Fascinating new research from the World Economic Forum offers more insight about how using mobile apps leaves people feeling — and how moderation can reduce regret:
Here’s the key contention: for many of the apps that people uses the most, there is a time when the law of diminishing returns kicks in, after which time more use begins to leave us with increased regret.
That’s about 20 minutes a day, for Facebook. I do wonder if Facebook’s internal data would show about how happiness changes over time, across different interactions. I suspect more time interacting with friends and less time passively consuming pictures and video is correlated with more positive feeling.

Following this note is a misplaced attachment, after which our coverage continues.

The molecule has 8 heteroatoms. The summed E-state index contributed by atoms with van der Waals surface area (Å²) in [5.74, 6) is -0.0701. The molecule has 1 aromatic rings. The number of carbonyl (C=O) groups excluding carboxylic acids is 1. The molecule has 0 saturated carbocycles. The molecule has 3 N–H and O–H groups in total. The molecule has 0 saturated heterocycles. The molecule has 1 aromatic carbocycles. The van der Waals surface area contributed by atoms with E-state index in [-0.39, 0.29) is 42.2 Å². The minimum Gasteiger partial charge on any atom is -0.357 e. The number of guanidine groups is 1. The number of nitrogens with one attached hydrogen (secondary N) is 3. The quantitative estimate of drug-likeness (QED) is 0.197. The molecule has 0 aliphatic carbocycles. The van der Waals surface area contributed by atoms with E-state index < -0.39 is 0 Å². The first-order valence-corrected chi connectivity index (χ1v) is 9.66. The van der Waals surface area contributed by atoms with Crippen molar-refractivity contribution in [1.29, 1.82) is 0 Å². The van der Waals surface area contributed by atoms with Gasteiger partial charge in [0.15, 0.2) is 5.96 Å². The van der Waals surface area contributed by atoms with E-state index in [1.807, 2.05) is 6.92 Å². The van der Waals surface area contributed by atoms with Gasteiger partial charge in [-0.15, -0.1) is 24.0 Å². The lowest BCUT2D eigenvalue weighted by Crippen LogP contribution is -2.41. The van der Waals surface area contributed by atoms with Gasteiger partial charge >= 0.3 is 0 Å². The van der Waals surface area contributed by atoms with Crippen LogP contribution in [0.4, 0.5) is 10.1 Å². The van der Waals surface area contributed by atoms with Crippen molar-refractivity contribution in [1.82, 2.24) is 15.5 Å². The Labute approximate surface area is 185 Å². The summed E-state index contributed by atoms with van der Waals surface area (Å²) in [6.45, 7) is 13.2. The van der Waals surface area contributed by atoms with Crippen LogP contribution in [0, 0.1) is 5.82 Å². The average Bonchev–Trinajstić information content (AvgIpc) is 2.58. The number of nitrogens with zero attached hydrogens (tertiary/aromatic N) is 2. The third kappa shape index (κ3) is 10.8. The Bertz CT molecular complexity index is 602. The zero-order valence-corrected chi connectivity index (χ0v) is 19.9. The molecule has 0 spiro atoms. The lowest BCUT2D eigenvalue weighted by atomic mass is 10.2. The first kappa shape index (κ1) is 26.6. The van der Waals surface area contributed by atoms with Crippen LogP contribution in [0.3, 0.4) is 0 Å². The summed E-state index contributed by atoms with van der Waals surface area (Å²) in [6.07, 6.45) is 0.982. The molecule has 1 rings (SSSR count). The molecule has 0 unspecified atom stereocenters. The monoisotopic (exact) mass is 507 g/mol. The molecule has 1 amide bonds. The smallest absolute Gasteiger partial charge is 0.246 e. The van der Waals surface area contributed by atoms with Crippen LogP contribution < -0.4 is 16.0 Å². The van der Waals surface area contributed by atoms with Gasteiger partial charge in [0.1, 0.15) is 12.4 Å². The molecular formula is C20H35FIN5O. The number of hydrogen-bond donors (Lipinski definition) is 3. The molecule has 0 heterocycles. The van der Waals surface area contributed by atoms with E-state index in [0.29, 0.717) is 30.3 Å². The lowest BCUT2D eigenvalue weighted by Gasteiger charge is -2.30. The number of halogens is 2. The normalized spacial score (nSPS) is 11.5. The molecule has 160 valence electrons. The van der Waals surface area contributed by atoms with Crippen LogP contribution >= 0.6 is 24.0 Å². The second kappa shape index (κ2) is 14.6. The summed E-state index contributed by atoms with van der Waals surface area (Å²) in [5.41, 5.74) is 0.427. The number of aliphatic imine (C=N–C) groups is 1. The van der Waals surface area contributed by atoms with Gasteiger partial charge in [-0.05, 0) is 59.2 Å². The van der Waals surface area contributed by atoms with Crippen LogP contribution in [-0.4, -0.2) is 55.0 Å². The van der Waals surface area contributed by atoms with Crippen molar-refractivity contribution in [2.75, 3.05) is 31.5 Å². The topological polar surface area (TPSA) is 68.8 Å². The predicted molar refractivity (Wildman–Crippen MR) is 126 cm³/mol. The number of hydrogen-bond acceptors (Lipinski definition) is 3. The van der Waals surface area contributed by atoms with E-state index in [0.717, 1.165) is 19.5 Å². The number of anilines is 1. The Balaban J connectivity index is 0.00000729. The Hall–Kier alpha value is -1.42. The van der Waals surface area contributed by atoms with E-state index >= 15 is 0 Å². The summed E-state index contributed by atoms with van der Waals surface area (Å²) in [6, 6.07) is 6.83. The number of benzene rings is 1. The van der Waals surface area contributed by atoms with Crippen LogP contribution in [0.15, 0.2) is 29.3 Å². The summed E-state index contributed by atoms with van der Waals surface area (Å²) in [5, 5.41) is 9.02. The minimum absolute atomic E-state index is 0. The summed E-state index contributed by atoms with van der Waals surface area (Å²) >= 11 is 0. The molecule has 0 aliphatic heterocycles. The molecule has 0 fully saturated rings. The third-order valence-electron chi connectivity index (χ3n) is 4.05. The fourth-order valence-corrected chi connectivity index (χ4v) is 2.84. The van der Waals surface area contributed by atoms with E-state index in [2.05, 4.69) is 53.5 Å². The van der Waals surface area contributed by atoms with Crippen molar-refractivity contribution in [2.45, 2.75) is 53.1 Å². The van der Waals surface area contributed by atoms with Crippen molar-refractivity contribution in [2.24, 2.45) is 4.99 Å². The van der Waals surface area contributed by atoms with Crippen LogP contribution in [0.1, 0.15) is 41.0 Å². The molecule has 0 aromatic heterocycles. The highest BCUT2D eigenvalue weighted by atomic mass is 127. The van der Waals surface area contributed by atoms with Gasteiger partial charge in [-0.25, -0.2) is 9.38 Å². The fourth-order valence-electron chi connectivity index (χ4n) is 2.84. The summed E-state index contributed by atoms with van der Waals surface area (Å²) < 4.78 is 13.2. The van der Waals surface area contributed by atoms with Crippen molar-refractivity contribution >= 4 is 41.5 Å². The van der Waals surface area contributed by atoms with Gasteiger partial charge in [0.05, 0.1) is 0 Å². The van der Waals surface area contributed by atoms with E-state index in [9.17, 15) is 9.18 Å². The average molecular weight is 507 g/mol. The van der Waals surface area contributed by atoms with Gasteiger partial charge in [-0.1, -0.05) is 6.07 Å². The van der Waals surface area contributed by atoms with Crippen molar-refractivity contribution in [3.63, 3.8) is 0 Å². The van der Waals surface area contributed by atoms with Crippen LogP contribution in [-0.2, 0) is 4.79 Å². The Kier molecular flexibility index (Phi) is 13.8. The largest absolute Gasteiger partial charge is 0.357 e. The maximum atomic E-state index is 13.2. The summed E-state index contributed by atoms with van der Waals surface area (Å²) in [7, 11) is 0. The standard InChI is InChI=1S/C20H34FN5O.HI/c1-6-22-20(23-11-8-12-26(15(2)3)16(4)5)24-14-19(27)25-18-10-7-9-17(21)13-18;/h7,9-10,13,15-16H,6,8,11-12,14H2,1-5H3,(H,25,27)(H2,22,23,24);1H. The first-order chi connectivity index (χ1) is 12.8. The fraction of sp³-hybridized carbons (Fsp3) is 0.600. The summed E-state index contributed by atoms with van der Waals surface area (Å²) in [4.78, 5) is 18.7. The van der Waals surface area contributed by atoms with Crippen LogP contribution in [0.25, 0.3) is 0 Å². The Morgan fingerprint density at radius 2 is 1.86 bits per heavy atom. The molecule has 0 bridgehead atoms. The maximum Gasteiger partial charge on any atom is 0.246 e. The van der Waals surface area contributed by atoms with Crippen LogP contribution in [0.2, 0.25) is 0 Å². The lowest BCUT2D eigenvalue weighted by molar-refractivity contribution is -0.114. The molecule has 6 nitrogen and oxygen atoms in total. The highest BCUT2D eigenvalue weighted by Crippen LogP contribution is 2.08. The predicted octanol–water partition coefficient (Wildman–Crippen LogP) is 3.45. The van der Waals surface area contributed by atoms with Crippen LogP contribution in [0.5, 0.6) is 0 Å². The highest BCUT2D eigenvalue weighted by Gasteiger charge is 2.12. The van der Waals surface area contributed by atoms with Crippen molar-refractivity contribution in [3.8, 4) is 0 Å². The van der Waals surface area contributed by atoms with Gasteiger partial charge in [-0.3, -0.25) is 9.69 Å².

1) intentional use & discipline can have a real impact on someone’s sense of well-being and reported happiness. (That sounds a lot like a doctor recommending a healthy diet and daily exercise, to me. Common sense but not always easy to do.)
2) lots of time spent on some apps are strongly enough associated unhappiness that people struggling with depression should probably delete them if they cannot moderate use.
3) In aggregate, this likely adds up to unprecedented combination of cognitive loads for people who spend a lot off time every day staring at their smartphones (ahem!) which may explain our complex relationship we have constant connectivity.
I think I’ll try to adapt Michael Pollan’s mantra for eating to a healthier “digital diet” this year:
Not too much.